The popularity of prefinished hardwood floors, including prefinished wide plank floors, is on the rise––and for good reason. Prefinished engineered wide plank floors offer timeless beauty without the frustration of installation.

However, engineered floors are simply not for everyone or every project. Here’s a list of the pros and cons of engineered wide plank flooring so you can decide whether it will work for your next project.

First, let’s get into the pros:

Pros of engineered wide plank floors

Added durability

Prefinished engineered floors are coated in a highly durable UV wood floor finish at the factory and cured. This process ensures that the finish will last for years to come. You could complete a UV wood floor finish at home if you have unfinished wood planks, but this requires rather expensive equipment and supplies.

Opting for engineered wide plank floors ensures that they will have a durable finish that will stand up to a lot of wear-and-tear.

Ease of installation

Installing an engineered wood floor

Prefinished engineered flooring makes it easy to complete the installation yourself, even if you have little experience. There’s no need to sand the floor and coat it in finish because these steps are already done at the factory.

When you receive your prefinished engineered wide plank floors, they’re practically ready to be installed––all you really have to do is some subfloor prep, and then complete a rather easy installation.

A floating prefinished hardwood floor installation involves installing an underlayment, testing the subfloor and the flooring for moisture levels and letting the floor acclimate, cutting planks when necessary or shaving them down to fit underneath door jambs, clicking the floor together, and nailing down the planks if you want extra stability.

That’s it––no finishing, cure time, or heavy equipment required. All of the finish work has been done at the factory. Since you don’t have to coat the floors in finish, you save yourself from having to deal with the dust and VOCs that come with sanding and finishing a hardwood floor.

More dimensionally stable and can be installed below grade

If you’re planning to install a wide plank hardwood floor in a place that is considered below grade––like a basement, attic, or anywhere that doesn’t have ideal moisture conditions––engineered flooring is a great choice (and sometimes the only choice). 

This is because it’s more dimensionally stable than unfinished wood, and this is important because wide plank floors typically need more dimensional stability than strip flooring in order to be problem-free.

Dimensional stability of wood refers to the measurement of how much a wood plank shrinks or expands in response to the relative humidity (moisture content) of the air around it. Because engineered floors are more dimensionally stable than solid floors, they are less likely to cup, gap, or buckle in response to moisture.

Cons of prefinished engineered wide plank floors

Not as customizable as unfinished wide plank floors

Prefinished engineered wide plank floors are not as customizable as unfinished floors

Unfinished hardwood floors are like a blank canvas. You can apply any stains, pretreatments, and finishes and experiment with different combinations to achieve virtually any look you want.

Prefinished hardwood floors are simply not as customizable as unfinished floors because you can’t apply products to a prefinished floor to change its appearance.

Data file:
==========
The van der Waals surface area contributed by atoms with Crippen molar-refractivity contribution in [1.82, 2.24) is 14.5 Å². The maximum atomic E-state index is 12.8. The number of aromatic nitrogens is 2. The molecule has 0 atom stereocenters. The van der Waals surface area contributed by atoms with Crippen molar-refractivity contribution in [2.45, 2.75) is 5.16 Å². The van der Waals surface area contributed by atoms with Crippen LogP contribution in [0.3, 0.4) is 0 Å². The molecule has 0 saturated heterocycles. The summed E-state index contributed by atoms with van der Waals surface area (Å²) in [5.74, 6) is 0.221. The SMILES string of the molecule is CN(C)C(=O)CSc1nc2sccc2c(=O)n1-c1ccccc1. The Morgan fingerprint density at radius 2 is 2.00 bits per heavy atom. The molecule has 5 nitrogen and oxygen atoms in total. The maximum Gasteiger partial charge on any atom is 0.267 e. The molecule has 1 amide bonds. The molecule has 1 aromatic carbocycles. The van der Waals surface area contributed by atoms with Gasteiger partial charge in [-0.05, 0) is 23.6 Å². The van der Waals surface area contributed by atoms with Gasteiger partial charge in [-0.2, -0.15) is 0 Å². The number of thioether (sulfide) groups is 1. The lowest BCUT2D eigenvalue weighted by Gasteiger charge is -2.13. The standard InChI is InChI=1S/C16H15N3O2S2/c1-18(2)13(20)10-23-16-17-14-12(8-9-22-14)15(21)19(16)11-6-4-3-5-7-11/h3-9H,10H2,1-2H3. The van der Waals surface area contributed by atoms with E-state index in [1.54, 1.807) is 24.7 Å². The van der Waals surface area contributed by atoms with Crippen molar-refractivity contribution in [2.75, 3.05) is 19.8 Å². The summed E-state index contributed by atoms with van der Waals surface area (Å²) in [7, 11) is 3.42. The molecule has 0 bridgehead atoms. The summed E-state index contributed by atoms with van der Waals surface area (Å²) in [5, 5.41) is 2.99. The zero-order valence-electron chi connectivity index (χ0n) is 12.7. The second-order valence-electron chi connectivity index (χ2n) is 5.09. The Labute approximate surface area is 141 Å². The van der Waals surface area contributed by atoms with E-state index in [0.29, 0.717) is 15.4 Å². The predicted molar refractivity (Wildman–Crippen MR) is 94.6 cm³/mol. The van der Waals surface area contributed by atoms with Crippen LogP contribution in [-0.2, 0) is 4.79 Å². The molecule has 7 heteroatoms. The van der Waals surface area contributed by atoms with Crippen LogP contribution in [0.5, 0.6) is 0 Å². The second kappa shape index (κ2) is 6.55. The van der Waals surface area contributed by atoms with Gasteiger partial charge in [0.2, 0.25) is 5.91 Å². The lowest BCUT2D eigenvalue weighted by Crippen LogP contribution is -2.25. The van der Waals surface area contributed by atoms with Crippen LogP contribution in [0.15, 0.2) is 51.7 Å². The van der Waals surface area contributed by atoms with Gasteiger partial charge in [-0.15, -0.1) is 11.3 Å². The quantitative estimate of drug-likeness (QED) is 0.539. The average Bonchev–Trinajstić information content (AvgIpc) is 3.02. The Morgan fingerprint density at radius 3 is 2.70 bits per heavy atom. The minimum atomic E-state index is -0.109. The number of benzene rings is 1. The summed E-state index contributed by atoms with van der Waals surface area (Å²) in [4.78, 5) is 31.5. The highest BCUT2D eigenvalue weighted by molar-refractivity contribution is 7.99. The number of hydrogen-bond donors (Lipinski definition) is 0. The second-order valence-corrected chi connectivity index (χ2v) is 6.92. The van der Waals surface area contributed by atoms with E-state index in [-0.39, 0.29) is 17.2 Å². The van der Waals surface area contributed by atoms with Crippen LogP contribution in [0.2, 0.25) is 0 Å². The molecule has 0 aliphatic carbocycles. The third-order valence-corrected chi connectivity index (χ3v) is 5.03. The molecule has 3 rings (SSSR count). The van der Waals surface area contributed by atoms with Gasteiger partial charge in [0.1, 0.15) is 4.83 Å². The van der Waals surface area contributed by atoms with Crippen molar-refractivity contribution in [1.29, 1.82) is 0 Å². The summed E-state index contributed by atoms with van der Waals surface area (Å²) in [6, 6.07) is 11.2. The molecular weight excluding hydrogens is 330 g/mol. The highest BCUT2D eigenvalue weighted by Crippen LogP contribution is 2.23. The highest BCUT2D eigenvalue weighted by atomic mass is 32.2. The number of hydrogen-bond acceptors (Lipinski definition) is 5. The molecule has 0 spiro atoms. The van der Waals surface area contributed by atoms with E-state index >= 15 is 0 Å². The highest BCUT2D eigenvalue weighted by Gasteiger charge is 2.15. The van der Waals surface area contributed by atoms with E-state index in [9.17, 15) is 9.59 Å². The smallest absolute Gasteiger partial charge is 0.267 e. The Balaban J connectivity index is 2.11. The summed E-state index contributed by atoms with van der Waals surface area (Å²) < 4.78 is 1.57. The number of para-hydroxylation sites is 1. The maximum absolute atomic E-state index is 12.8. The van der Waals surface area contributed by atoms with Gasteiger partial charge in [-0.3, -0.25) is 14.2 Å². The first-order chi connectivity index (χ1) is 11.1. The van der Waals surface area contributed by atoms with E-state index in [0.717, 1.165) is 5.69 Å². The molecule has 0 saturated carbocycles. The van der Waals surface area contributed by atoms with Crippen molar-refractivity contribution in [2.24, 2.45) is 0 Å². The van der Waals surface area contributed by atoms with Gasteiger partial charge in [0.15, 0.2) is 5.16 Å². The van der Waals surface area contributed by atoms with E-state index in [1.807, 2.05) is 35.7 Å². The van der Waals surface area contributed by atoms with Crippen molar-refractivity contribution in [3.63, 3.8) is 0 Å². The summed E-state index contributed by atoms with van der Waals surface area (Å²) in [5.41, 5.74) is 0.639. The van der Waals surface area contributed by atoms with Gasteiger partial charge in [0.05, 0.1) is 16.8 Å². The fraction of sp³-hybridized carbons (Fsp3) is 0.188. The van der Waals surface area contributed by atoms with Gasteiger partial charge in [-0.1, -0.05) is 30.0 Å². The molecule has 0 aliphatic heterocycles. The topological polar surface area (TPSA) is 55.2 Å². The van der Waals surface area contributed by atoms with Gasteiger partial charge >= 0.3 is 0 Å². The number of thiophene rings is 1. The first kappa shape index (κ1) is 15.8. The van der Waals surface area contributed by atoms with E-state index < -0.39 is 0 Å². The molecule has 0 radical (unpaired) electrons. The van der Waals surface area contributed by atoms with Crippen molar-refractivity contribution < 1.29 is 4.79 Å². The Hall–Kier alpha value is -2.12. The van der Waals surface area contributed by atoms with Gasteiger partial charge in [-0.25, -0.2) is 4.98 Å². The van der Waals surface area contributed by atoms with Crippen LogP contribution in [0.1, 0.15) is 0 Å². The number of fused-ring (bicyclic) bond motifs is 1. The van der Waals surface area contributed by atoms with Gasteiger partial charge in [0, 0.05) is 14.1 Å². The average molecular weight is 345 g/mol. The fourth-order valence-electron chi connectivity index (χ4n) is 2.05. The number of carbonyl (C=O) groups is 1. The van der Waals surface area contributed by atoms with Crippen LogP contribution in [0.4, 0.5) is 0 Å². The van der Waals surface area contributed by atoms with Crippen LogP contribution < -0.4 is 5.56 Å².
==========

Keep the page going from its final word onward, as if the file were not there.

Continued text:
While it is possible to sand down a prefinished floor and refinish it, this process is typically very difficult.

When selecting a prefinished engineered wide plank floor, you have to choose wisely. Fortunately, there are a variety of engineered floors available to fit almost any style. The manufacture of prefinished hardwood floors has improved substantially over the years, so there are many unique types of these floors in various colors and stains to match any style.

More costly than unfinished wide plank hardwood floors

A typical wide plank engineered floor will run you a few more dollars per square foot than an unfinished wide plank floor, so you will spend more money on the flooring itself.

However, the tradeoff with this is that the installation cost has the potential to be less since you can install it yourself if you so choose. In addition, the fact that there’s no finishing process involved in installing an engineered wide plank floor helps you save money on materials.

Provide a less natural look

Rustic engineered wood floor with beveled edges

The beveled edges of an engineered floor are another feature that can be considered undesirable by some because it takes away the natural look of the floor (although some people prefer beveled edges in their floors).

In comparison, a site-sanded floor doesn’t have the beveled edges; it’s almost completely flat, giving it a more natural look than a prefinished engineered floor with beveled edges. You can still achieve a natural, rustic style with an engineered floor based on the species and treatment options you select. 

Whether you choose a prefinished engineered or an unfinished engineered wide plank floors from Wide Plank Floor Supply, you can be sure that you will receive a high-quality product that will provide beauty for years to come.

Posted In: Blog, Interior Design

One thought on “The Pros and Cons of Prefinished Engineered Wide Plank Flooring

  1. Engineered hardwood flooring is designed to reduce the moisture problems associated with conventional hardwood. so, it’s a good choices also. Thank you for sharing.

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